When it comes to the physical work, the actual fights against Bond, we have Oddjob (Harold Sakata). A Korean man of few words (in the novel this is because of a cleft palate although the movie makes no explanation for it), Oddjob is the muscle of Goldfinger's operation. He's an imposing force, essentially invincible even though he's just a man. Plus, in a dorky move that's become iconic for its silliness as well as how darn cool it is, he throws a deadly hat. There's no development of Oddjob in the movie and yet, honestly, he's such a cool character.
And, of course, there's Pussy Galore. Her name alone made the character iconic -- and then parodied in delightfully silly fashion in Austin Powers by the character "Alotta Fagina" -- but Pussy (Honor Blackman) is also one of the most capable women we've seen in the series yet. A henchwoman for Goldfinger, Galore is the leader of a band of one-time trapeze artists who then became aviators (thus the name of their band "Pussy Galore's Flying Circus"). She's able to take on Bond physically, and even resist his charms (for a spell) before seeing the error of her ways and aiding Bond. She gets a real arc and has a direct impact on the proceedings (something most Bond Girls never get to do).
In most respects, then, this film really does hit all the beats it needs: a solid hero/villain dynamic with iconic characters and scenes. That said, not everything about the film works perfectly. The biggest flaw, of course, is that it hasn't aged well, especially when it comes to the big villain scheme. Goldfinger wants to become rich by destroying the world's gold reserve but, of course, we don't work on the gold standard anymore. Heck, gold, while still valuable, doesn't have the same kind of essential status it once did -- irradiating the world's reserves of gold might change the value of the bullion some but it's doubtful it would have that great an impact -- stocks and bonds are much more valuable to the overall world economy at this point.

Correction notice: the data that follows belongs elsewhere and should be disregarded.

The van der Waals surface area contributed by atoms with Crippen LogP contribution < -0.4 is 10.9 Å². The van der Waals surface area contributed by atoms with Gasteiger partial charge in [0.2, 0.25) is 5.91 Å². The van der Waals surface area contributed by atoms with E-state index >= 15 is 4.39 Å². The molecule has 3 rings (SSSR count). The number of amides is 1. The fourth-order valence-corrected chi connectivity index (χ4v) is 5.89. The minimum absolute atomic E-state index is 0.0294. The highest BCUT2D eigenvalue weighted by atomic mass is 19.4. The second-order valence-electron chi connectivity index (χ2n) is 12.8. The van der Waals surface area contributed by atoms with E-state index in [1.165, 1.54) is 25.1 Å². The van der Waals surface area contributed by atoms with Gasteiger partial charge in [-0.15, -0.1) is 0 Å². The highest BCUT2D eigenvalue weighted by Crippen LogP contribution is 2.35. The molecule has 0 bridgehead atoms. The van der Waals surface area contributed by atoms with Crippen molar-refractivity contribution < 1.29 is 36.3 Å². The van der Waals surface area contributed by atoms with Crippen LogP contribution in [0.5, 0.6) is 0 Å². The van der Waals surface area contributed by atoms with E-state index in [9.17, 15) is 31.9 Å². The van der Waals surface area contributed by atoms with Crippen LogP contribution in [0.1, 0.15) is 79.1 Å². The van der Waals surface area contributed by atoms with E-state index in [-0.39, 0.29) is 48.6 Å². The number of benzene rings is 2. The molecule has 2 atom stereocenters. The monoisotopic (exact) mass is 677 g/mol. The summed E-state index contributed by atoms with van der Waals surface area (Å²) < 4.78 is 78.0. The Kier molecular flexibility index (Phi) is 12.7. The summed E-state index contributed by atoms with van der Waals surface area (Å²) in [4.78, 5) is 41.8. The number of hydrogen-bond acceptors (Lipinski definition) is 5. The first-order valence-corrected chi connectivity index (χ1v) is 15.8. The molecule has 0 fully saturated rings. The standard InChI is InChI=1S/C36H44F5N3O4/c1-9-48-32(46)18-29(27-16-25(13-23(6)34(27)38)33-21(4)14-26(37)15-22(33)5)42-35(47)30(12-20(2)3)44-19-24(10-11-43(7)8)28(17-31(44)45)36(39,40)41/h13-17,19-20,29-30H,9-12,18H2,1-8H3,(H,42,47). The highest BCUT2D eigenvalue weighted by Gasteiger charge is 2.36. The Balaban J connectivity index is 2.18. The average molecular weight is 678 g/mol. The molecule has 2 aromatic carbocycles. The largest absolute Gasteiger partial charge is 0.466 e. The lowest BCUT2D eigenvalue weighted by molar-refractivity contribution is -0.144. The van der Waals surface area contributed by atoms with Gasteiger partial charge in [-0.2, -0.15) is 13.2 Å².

Plus, lets be frank, the villain still gives in to all the Bond-style cheese that is already beginning to bloat the film. He keeps Bond alive long after it's clear that killing the hero would be better for his overall plan. He goes out of his way to explain his plan to people even when he knows he's going to kill them (all so that Bond can learn all the details of what's about to happen). And, time and again, he's prone to fits of specifying when he should just get everything over with. Sure, it adds color to the character but it does reduce his effectiveness a fair bit.
And then, while I like Pussy Galore's character I have to admit that the film doesn't treat her that well past a certain point. There's a scene in a barn where Bond pushes her down and forces her to kiss him. She resists before finally realizing she likes it which is just... wrong. Bad. Don't do that, film. It's fine if she wants to give in to Bond's charms but don't make him force her to like it -- that's a bad male-centric fantasy that, even now in the 2020s, still lingers. And then, after this, Pussy is little more than the woman on his arm, reducing her character further. It's tragic.
Still, these flaws don't completely ruin the movie -- they're products of the era the film came out it as well as the fact that this is Bond and there was an attitude for his character (the villains, the women, the hero himself) that the films always used and followed. It's not perfect, and the film would be stronger with better plotting and handling of its key characters. But even with these flaws this is easily the best, and strongest, Bond film yet. Despite expecting to hate this movie, I found myself actually enjoying it, which is something I never thought I'd say about a film in this series.